Next I Google’d how long it takes to clear 1 acre of land of leaves – (in a level garden, using a blower and machine lawn-mowers / cutters):  3 men x 3 hours = 9 man-hours per acre.  This includes bagging and taking the leaves to the dump.  This was a private sector estimate at $40 per hour per person and with supervisory overhead (profit margin), a minimum of $500 bid for the job.  Please, note the bids I found are for back yards and gardens.  The quotes are not for brush, hills, mountains and dense forests which may either have no roads or be too steep / rugged to have road access.  In other words, you’ll have to hike there just to use that rake of yours.
That’s a rough $9.5 BILLION dollars ($500 x 19,000,000 acres)!!!  But, of course, we all KNOW that the private sector is MUCH more efficient than the government, so we can assume this is an accurate estimate and a lower cost than if the job were done by Federal workers.
So, how many workers is that?
19,000,000 acres * 9 man-hours per acre = 171,000,000 man-hours
171,000,000 man-hours / 2,000 man-hours per year of work = 85,500 man-years of raking.  (The good news is you don’t need a high school diploma to use a rake.)  Talk about full employment and a Civilian Conservation Corps!!!!
The most level management organization in the world is (wait for it…) the Catholic Church which has ONLY four levels between the parish priest and the Pope (Monsignor (parish), Bishop (diocese), Cardinal (region), Pope (Church) ).  If we adopt the standard rule of seven for supervisor efficiency (except at the bottom of the table) we are left with also hiring 1 supervisor per 36 rakers (2,375 supervisors), 1 manager per 7 supervisors (340 mngrs),  1 senior manager per 7 managers (49 senior mngrs), 1 executive per 7 senior mngrs (7 execs), and 1 “Head of Raking for California”.   Yes, I know that’s 5 levels not 4 (like the Church), but the numbers are the numbers and we don’t have God to routinely make miracles for us.
So, that’s an extra 2,772 folks who will be on staff but not raking.  Now, obviously, these folks are going to make a lot more than the $40 the private sector was going to charge for a “raker”, but let’s assume it’s ONLY $50 / hour.  The cost of this management will be:  $277,200,000.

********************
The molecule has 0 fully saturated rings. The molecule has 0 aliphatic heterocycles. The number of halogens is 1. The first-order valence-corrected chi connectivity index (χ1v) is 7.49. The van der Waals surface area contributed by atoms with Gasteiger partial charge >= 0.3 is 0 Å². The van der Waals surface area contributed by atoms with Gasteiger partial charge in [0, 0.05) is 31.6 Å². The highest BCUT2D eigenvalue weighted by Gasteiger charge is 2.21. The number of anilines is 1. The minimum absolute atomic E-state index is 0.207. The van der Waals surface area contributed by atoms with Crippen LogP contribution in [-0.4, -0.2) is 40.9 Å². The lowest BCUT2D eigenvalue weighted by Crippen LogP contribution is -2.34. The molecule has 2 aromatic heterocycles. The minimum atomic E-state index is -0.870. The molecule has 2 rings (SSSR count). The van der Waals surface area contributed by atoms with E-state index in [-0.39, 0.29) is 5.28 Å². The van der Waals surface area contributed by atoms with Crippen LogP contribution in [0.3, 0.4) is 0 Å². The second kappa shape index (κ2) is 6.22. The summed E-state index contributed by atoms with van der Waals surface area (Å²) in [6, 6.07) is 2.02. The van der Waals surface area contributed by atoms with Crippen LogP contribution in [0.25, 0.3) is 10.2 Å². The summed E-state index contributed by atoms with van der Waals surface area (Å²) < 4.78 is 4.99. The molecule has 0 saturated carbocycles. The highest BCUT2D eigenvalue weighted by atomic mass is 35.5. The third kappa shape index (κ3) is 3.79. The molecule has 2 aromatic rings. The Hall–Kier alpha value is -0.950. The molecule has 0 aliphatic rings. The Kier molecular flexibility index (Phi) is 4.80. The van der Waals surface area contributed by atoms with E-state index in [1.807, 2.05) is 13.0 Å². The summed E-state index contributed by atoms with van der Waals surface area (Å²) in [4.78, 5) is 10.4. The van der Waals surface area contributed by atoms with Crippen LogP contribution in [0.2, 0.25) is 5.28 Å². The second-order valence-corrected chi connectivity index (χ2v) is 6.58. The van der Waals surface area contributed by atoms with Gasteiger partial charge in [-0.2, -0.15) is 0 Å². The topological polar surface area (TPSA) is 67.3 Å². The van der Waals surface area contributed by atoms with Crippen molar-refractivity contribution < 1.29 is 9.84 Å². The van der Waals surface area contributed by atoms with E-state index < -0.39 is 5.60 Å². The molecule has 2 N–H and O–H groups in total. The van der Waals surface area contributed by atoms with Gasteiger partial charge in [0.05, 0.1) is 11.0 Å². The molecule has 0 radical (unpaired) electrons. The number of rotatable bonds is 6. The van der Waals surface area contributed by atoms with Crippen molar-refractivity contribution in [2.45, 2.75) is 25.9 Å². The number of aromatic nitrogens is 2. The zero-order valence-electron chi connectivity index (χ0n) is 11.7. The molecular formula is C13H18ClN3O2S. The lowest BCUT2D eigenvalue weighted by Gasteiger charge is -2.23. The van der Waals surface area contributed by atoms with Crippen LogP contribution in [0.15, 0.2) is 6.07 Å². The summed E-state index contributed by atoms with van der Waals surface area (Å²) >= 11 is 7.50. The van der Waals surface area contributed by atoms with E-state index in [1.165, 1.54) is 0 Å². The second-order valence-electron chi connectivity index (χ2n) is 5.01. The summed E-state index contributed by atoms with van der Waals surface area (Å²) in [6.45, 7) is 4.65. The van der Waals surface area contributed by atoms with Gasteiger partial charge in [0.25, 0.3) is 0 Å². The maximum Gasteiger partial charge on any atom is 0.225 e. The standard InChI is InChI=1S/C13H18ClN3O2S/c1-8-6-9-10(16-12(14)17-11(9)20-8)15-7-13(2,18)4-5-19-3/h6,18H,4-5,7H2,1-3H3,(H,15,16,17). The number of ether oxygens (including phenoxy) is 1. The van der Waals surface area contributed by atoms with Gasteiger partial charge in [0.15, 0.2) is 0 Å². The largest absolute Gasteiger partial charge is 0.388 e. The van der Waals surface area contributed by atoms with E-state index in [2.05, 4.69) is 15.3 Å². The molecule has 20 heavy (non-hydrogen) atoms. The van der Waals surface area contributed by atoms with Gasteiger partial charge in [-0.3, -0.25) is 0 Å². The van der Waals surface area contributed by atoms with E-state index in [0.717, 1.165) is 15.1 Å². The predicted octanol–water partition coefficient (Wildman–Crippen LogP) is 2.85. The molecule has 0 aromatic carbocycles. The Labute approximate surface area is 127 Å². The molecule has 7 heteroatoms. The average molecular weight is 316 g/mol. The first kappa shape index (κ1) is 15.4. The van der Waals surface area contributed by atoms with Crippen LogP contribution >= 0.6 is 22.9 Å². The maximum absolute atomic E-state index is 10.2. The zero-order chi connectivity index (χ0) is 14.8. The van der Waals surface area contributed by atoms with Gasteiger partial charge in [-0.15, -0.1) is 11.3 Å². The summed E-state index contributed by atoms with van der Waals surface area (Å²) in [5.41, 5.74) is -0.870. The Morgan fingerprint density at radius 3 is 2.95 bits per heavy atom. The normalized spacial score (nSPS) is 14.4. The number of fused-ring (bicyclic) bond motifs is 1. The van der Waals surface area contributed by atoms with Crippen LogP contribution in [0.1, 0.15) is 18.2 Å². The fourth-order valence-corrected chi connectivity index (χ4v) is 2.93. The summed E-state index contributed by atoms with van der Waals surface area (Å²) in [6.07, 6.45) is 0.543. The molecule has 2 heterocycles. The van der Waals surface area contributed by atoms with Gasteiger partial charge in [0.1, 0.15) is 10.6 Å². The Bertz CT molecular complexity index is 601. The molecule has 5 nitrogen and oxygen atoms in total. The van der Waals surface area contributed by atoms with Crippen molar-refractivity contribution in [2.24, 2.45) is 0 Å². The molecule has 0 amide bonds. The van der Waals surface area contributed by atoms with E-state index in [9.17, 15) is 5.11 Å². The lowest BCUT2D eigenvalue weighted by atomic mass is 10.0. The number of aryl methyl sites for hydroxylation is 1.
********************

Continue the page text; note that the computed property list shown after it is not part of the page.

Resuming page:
So, President Trump’s “idea / proposal” to rake the underbrush to prevent future fires will need to hire / use about 88 THOUSAND people and cost  somewhere around $9.8 BILLION per year.  And that’s ONLY for Federal land in California.  And, let’s not get into who’s going to drive the trucks moving the undergrowth to the dump and / or where we’re going to find landfills large enough to hold all of the compost.  Oh, don’t forget the cost of the rakes and the plastic bags to hold the undergrowth during transport.  It boggles the mind…
This is the kind of ridiculous suggestion you get from a man who is so stupid he believes he is smarter than “his” generals (we are still in the Middle East and Afghanistan), “his” economists (we still have no tax relief for the middle class), “his” political advisors (Republicans just lost the House in the mid-terms), and “his” intelligence services (Russian had nothing to do with #DumbDonald getting elected), let alone “who knew healthcare was so complicated” (we still have no Republican proposal to replace the Affordable Care Act).  Basically, this is what happens when you elect an incompetent con-man / grifter to be President.
And, no, I don’t seriously believe any company in the private sector is going to pay someone $40 / hour to rake / blow leaves.  I do believe that is what they will charge you, though.  Okay, enough scribbling…
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On This Day In:
2017 Federal Deficit, National Debt And Tax Cuts For The 1%
2016 Picky, Picky, Picky
2015 Another Limitation On Religion
2014 Enduring
2013 Tell Me More…
2012 Passing…
2011 Fake It ‘Til You Make It

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If something is presented as an accepted truth, alternative ways of thinking do not even come up for consideration.
     —    Ellen Langer